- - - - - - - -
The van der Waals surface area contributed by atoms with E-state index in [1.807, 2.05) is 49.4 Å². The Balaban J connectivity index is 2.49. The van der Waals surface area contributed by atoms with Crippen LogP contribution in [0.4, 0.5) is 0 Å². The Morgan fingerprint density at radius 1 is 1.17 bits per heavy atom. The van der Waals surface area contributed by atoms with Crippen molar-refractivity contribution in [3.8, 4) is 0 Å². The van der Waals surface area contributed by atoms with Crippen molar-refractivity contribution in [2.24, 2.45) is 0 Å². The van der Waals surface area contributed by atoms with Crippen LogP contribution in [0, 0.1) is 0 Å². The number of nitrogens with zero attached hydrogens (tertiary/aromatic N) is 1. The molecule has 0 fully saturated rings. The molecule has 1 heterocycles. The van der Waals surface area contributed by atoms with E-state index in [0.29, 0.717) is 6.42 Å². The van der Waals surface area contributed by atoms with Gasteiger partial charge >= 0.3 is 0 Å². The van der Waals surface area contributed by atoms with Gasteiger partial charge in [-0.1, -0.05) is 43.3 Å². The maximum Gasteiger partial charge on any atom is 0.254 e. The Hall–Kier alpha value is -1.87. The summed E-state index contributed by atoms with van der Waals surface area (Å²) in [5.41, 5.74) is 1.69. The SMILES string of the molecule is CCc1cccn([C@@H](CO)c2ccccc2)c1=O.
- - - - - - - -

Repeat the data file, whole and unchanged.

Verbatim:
The van der Waals surface area contributed by atoms with E-state index in [1.807, 2.05) is 49.4 Å². The Balaban J connectivity index is 2.49. The van der Waals surface area contributed by atoms with Crippen LogP contribution in [0.4, 0.5) is 0 Å². The Morgan fingerprint density at radius 1 is 1.17 bits per heavy atom. The van der Waals surface area contributed by atoms with Crippen molar-refractivity contribution in [3.8, 4) is 0 Å². The van der Waals surface area contributed by atoms with Crippen molar-refractivity contribution in [2.24, 2.45) is 0 Å². The van der Waals surface area contributed by atoms with Crippen LogP contribution in [0, 0.1) is 0 Å². The number of nitrogens with zero attached hydrogens (tertiary/aromatic N) is 1. The molecule has 0 fully saturated rings. The molecule has 1 heterocycles. The van der Waals surface area contributed by atoms with E-state index in [0.29, 0.717) is 6.42 Å². The van der Waals surface area contributed by atoms with Gasteiger partial charge >= 0.3 is 0 Å². The van der Waals surface area contributed by atoms with Gasteiger partial charge in [-0.1, -0.05) is 43.3 Å². The maximum Gasteiger partial charge on any atom is 0.254 e. The Hall–Kier alpha value is -1.87. The summed E-state index contributed by atoms with van der Waals surface area (Å²) in [5.41, 5.74) is 1.69. The SMILES string of the molecule is CCc1cccn([C@@H](CO)c2ccccc2)c1=O.